THE SHAM AND THE SHAME (CONT.)
Regarding John Underwood's article on the student-athlete hoax (Special Report: The Writing Is on the Wall, May 19), it is amazing to me that although much has been written on this subject, little is being done to stop corruption in college athletics.
I am a graduate of a major Southwestern university, and I know firsthand of some of the excesses that occur when it comes to achieving "the winning spirit." I took classes that are described as " Mickey Mouse" and, indeed, many of them were—not because their content was not academic or useful, but because those "taught" by coaches were often farces. Of course, there were coaches who were very competent teachers, but some never showed up in class (an assistant did the teaching) and others required us students to "help out" at meets or games. The athletes in the "major" sports always seemed to get A's. These kinds of practices have obviously been going on for years, as I graduated in 1967.
The point is that good courses in the theory and practice of coaching are needed so that the next generation doesn't have the idea that winning is everything.
Whenever I give money to my alma mater, I always specify that it go to the library. This way I can be assured that the athletic department won't get its hands on it, and athletes who don't belong in the university will certainly not benefit, because the library is one place you'll never find them.
I'm black, 6'10" tall and from Los Angeles. I attended four high schools in three years in pursuit of my dearest and biggest dream—becoming a professional athlete. I have just participated in four years of basketball competition at the NCAA Division I level, yet the dream will not come true.
After reading your article by John Underwood, I wondered: Am I to comprehend what was written? Do I actually have the ability to write this letter? According to your article, I have less than a 50% chance. My situation was no different than that of anyone else you spoke of in that article concerning the classroom. I just thought I'd let you know.
Boise State University
In my 12 years as a secondary-school teacher, I have seen many of our young people fall prey to the student-athlete hoax. We teachers try so hard to get our athletes to see some of the pitfalls mentioned in your article, but they don't believe us. I pray they will believe you. I am preserving my copy of the article, and I plan to use it as a teaching aid in my high school and university classes.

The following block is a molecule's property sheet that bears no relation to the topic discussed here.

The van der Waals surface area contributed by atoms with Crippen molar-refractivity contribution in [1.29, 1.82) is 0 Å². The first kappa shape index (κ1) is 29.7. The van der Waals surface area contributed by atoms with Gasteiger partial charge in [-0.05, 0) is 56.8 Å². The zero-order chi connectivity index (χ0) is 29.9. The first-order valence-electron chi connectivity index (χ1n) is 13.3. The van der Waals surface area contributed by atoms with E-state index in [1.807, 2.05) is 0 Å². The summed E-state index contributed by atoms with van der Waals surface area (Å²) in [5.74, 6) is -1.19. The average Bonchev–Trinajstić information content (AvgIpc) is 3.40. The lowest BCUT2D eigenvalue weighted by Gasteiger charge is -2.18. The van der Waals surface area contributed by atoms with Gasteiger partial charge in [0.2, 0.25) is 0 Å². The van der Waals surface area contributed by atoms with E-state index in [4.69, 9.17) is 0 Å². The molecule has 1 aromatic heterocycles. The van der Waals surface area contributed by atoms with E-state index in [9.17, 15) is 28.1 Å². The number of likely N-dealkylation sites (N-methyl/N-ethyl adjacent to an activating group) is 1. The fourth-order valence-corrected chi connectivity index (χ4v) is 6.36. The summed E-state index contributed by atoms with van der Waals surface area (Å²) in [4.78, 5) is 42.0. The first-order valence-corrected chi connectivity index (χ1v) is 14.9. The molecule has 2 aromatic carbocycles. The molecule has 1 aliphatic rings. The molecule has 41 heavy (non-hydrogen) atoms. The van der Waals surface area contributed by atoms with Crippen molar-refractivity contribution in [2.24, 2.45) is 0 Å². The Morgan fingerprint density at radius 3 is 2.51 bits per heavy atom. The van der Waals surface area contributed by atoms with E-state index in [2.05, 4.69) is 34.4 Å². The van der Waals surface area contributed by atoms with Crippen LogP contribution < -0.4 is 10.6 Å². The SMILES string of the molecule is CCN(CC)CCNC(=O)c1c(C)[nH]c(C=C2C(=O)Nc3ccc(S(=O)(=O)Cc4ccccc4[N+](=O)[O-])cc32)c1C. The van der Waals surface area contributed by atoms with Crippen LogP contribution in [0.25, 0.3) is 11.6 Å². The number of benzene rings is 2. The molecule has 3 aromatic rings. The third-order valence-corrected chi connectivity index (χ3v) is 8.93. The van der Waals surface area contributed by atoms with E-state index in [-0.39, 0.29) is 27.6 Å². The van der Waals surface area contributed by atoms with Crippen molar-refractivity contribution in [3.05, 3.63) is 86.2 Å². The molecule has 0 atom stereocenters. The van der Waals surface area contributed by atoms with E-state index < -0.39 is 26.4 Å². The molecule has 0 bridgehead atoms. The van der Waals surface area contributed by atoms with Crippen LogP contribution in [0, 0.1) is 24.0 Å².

JOLENE E. WALLACE
John Underwood's article should be mandatory reading for all school administrators and coaches at all grade levels!
John Underwood presents a bleak and incriminating picture of academic misconduct and exploitation of athletes by a segment of the nation's college coaches and university officials. As a college football coach for 12 years (at four major universities), I resent the implication that the coaching profession has no regard for the athlete except for his playing ability. The sports public should know that the nation's colleges and universities have hundreds of coaches, in all sports, who are committed to the present and future welfare of the youngsters they coach.
The academic welfare of college athletes has become more and more of a problem as public educational standards have declined and the value structure of our society has been drastically altered. Even so, with sound planning, reliable counseling, assistance from existing university sources and encouragement from coaches, a young athlete can overcome a poor academic background and establish a foundation for a productive future. College athletics has its faults, which can be corrected, but it can also take pride in the thousands of educated, successful men in our society who were college athletes.
Assistant Football Coach
Wichita State University